Document Type

Article

Publication Date

2007

Abstract

The business pages regularly provide graphic stories about corporate deferred prosecution agreements (“DPAs”). And commentators regularly fulminate about this alleged abuse of government power, quite confident (or w illfully blind to the fact) that the removal of this non-nuclear option from the prosecutorial arsenal would substantially lessen the ability of prosecutors to obtain cooperation from firms and their employees. Yet this emerging practice has received all too little scholarly attention, and Professor Brandon Garrett has made an important contribution by carefully examining the available facts and creatively drawing on the structure reform literature to highlight questions it raises about legitimacy and institutional competence.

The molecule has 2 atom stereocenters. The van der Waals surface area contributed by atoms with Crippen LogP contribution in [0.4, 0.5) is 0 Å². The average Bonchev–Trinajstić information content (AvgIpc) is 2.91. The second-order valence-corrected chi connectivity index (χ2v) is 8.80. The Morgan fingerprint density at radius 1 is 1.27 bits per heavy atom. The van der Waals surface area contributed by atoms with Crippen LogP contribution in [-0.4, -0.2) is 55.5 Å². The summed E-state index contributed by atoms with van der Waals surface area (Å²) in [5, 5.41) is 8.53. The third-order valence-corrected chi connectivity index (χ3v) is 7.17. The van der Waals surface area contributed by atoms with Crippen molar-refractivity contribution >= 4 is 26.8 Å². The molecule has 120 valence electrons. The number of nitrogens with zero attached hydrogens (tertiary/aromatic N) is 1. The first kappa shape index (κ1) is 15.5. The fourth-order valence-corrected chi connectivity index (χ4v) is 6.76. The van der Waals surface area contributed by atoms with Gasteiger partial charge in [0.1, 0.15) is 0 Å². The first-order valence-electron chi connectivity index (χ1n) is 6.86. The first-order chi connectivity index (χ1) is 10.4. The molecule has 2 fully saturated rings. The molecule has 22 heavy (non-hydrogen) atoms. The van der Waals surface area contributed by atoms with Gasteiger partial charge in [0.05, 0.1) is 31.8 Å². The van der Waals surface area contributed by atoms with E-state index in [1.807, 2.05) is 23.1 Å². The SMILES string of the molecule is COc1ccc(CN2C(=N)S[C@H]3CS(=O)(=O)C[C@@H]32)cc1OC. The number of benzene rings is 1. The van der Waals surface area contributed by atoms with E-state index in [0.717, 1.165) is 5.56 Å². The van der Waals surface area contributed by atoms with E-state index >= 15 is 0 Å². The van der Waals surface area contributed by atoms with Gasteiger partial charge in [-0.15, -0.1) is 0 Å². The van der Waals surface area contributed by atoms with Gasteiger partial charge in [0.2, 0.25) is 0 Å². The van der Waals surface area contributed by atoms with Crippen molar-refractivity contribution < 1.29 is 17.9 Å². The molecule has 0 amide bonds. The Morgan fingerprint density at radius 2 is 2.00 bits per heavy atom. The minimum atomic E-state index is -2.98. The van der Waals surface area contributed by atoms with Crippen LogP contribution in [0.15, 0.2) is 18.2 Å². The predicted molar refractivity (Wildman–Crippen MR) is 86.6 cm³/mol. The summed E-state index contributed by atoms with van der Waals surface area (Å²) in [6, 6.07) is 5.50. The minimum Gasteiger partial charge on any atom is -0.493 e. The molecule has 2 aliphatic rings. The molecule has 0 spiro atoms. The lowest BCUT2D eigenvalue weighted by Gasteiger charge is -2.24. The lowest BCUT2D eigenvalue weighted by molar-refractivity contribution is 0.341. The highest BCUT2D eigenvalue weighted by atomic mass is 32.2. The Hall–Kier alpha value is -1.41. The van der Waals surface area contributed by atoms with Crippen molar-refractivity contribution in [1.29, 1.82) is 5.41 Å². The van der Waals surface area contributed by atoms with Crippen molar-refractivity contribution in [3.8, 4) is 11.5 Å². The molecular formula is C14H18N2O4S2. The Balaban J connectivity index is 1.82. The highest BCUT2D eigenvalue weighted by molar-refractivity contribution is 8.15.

Disciplines

Criminal Law | Criminal Procedure | Law

Comments

Copyright is owned by the Virginia Law Review Association and the article is used by permission of the Virginia Law Review Association.

Center/Program

Center for Constitutional Governance

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